By Tim Willocks
Farrar, Straus and Giroux, Hardcover, 9780374248659, 640pp.
Publication Date: May 15, 2007
This is what we dream of: to be so swept away, so poleaxed by a book that the breath is sucked right out of us. Brace yourselves. May 1565. Suleiman the Magnificent, emperor of the Ottomans, has declared a jihad against the Knights of Saint John the Baptist. The largest armada of all time approaches the knights' Christian stronghold on the island of Malta. The Turks know the knights as the "Hounds of Hell." The knights call themselves "The Religion." In Messina, Sicily, a French countess, Carla La Penautier, seeks passage to Malta in a quest to find the son taken from her at his birth twelve years ago. The only man with the expertise and daring to help her is a Rabelaisian soldier of fortune, arms dealer, former janissary, and strapping Saxon adventurer by the name of Mattias Tannhauser. He agrees to accompany the lady to Malta, where, amid the most spectacular siege in military history, they must try to find the boy--whose name they do not know and whose face they have never seen--and pluck him from the jaws of Holy War. The Religion is the first book of the Tannhauser Trilogy, and from the first page of this epic account of the last great medieval conflict between East and West, it is clear we are in the hands of a master. Not since James Clavell has a novelist so powerfully and assuredly plunged readers headlong into another world and time. Anne Rice transformed the vampire novel. Stephen King reinvented horror. Now, in a spectacular tale of heroism, tragedy, and passion, Tim Willocks revivifies historical fiction.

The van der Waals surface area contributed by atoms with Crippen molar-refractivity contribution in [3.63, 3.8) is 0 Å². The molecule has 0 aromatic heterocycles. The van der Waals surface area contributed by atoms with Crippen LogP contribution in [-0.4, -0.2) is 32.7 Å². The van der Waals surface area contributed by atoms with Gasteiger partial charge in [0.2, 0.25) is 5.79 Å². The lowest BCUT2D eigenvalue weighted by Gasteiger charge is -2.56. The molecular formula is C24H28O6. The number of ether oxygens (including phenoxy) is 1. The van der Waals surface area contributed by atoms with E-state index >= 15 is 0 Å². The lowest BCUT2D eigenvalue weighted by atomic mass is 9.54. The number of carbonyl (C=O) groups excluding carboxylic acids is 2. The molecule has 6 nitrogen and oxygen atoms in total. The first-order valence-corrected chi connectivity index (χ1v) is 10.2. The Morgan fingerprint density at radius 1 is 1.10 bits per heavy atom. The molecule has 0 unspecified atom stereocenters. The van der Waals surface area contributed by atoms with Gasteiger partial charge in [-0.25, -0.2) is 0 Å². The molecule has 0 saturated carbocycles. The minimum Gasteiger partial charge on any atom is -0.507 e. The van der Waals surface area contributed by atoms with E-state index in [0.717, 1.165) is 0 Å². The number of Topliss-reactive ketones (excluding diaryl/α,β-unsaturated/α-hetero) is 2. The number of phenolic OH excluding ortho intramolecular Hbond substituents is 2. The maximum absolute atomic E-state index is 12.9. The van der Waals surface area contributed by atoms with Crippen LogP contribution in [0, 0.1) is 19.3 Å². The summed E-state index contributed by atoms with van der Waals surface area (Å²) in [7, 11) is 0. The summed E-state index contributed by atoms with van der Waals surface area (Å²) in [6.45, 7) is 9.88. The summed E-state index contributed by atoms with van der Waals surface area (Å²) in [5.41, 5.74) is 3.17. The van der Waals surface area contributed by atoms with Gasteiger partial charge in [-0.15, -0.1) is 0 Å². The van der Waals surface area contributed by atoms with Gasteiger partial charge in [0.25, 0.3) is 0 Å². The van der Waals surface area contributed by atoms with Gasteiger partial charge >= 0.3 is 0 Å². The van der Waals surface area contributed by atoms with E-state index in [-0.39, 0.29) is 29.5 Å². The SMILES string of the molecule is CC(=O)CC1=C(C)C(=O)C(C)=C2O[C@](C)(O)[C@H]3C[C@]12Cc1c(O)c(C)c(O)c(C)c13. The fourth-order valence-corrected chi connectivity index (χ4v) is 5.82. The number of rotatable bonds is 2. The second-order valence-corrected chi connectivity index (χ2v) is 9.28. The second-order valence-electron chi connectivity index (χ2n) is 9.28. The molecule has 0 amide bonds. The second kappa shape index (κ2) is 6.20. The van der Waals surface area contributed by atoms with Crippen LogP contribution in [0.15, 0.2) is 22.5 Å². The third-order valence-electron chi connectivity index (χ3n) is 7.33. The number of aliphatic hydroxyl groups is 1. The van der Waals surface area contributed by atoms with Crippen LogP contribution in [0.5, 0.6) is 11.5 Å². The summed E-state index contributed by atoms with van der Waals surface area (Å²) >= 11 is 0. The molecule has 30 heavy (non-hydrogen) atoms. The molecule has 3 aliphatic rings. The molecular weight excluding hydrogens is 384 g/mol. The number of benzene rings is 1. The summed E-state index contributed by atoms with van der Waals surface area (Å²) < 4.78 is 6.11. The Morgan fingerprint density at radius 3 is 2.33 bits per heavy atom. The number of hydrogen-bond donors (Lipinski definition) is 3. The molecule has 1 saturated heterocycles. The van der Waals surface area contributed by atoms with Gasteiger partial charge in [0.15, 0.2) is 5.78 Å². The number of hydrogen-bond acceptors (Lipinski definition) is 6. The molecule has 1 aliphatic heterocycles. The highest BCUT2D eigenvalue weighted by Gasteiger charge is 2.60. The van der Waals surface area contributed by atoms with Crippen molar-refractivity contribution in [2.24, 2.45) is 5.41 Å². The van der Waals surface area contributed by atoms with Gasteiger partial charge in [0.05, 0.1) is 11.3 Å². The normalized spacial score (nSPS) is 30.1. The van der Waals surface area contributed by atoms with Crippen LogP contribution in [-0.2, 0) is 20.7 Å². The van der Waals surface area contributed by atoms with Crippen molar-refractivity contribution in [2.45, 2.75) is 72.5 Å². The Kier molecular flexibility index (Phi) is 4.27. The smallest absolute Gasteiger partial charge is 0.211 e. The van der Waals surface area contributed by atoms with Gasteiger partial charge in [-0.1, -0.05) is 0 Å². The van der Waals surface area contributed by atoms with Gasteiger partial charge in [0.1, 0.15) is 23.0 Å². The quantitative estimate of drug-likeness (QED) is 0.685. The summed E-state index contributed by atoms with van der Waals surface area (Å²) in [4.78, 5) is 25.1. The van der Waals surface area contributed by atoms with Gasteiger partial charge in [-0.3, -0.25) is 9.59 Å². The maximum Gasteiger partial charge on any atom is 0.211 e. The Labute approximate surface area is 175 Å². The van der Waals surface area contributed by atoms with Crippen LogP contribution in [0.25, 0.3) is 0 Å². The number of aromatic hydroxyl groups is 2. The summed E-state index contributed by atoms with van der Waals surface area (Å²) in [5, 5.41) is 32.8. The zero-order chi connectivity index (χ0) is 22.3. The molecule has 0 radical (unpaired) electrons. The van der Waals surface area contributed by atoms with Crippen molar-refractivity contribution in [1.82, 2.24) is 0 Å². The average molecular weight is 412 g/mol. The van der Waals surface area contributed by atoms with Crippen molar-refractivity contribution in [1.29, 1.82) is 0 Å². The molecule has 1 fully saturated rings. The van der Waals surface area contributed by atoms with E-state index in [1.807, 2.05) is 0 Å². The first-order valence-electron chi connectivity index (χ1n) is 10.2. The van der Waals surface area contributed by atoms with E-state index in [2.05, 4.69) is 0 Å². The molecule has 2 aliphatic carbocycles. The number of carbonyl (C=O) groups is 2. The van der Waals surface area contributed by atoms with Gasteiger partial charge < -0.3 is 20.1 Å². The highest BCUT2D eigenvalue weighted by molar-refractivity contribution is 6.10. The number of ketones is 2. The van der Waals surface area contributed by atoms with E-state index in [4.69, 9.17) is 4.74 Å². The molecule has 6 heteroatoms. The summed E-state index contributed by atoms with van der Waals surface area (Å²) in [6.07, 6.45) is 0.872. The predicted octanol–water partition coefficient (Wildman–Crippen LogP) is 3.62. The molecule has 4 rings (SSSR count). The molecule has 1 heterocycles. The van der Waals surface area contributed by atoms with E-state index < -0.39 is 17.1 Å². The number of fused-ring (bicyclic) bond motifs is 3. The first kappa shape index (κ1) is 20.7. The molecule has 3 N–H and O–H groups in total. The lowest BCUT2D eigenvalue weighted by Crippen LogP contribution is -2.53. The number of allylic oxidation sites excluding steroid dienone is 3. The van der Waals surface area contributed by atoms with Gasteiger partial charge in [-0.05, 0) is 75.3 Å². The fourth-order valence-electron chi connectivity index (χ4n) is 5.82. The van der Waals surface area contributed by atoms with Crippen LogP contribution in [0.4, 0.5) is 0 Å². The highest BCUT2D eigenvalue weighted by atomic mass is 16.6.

UK Praise for The Religion: "A novel of high adventure, blood, guts and romantic love . . . As master craftsman, [Willocks] tells his story with extraordinary pace." --Brian Martin, Literary Review
"Gripping . . . A classic of its kind." --John Williams, Mail on Sunday
"Macho, sexy, profoundly bloody and concerned with spiritual salvation." --Lisa Hilton, The Sunday Telegraph
"A gripping story with reliable factual underpinnings." --Jane Jakerman, Times Literary Supplement